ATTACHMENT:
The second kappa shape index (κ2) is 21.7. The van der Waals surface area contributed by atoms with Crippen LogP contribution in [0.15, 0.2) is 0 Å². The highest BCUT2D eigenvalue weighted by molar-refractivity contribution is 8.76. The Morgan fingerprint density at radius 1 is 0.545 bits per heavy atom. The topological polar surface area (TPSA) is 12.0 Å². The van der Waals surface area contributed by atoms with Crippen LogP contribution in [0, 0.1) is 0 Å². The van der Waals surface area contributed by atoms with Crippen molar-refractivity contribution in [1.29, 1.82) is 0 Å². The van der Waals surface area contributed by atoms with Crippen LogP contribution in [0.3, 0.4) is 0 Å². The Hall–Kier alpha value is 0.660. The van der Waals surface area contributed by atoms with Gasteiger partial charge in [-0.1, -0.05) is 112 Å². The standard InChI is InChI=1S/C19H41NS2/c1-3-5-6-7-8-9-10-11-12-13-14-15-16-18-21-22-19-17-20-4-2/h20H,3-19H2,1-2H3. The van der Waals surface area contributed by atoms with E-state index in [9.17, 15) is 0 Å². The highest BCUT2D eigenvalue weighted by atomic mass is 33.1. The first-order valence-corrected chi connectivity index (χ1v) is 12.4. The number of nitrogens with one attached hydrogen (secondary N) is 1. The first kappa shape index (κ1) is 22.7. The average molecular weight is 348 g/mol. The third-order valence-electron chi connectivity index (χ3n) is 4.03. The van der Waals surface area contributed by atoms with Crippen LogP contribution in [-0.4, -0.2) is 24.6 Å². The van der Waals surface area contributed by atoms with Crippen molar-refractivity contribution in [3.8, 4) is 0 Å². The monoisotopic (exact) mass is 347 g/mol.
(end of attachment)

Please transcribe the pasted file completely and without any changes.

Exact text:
The second kappa shape index (κ2) is 21.7. The van der Waals surface area contributed by atoms with Crippen LogP contribution in [0.15, 0.2) is 0 Å². The highest BCUT2D eigenvalue weighted by molar-refractivity contribution is 8.76. The Morgan fingerprint density at radius 1 is 0.545 bits per heavy atom. The topological polar surface area (TPSA) is 12.0 Å². The van der Waals surface area contributed by atoms with Crippen LogP contribution in [0, 0.1) is 0 Å². The van der Waals surface area contributed by atoms with Crippen molar-refractivity contribution in [1.29, 1.82) is 0 Å². The van der Waals surface area contributed by atoms with Crippen LogP contribution in [0.3, 0.4) is 0 Å². The Hall–Kier alpha value is 0.660. The van der Waals surface area contributed by atoms with Gasteiger partial charge in [-0.1, -0.05) is 112 Å². The standard InChI is InChI=1S/C19H41NS2/c1-3-5-6-7-8-9-10-11-12-13-14-15-16-18-21-22-19-17-20-4-2/h20H,3-19H2,1-2H3. The van der Waals surface area contributed by atoms with E-state index in [9.17, 15) is 0 Å². The highest BCUT2D eigenvalue weighted by atomic mass is 33.1. The first-order valence-corrected chi connectivity index (χ1v) is 12.4. The number of nitrogens with one attached hydrogen (secondary N) is 1. The first kappa shape index (κ1) is 22.7. The average molecular weight is 348 g/mol. The third-order valence-electron chi connectivity index (χ3n) is 4.03. The van der Waals surface area contributed by atoms with Crippen LogP contribution in [-0.4, -0.2) is 24.6 Å². The van der Waals surface area contributed by atoms with Crippen molar-refractivity contribution in [3.8, 4) is 0 Å². The monoisotopic (exact) mass is 347 g/mol.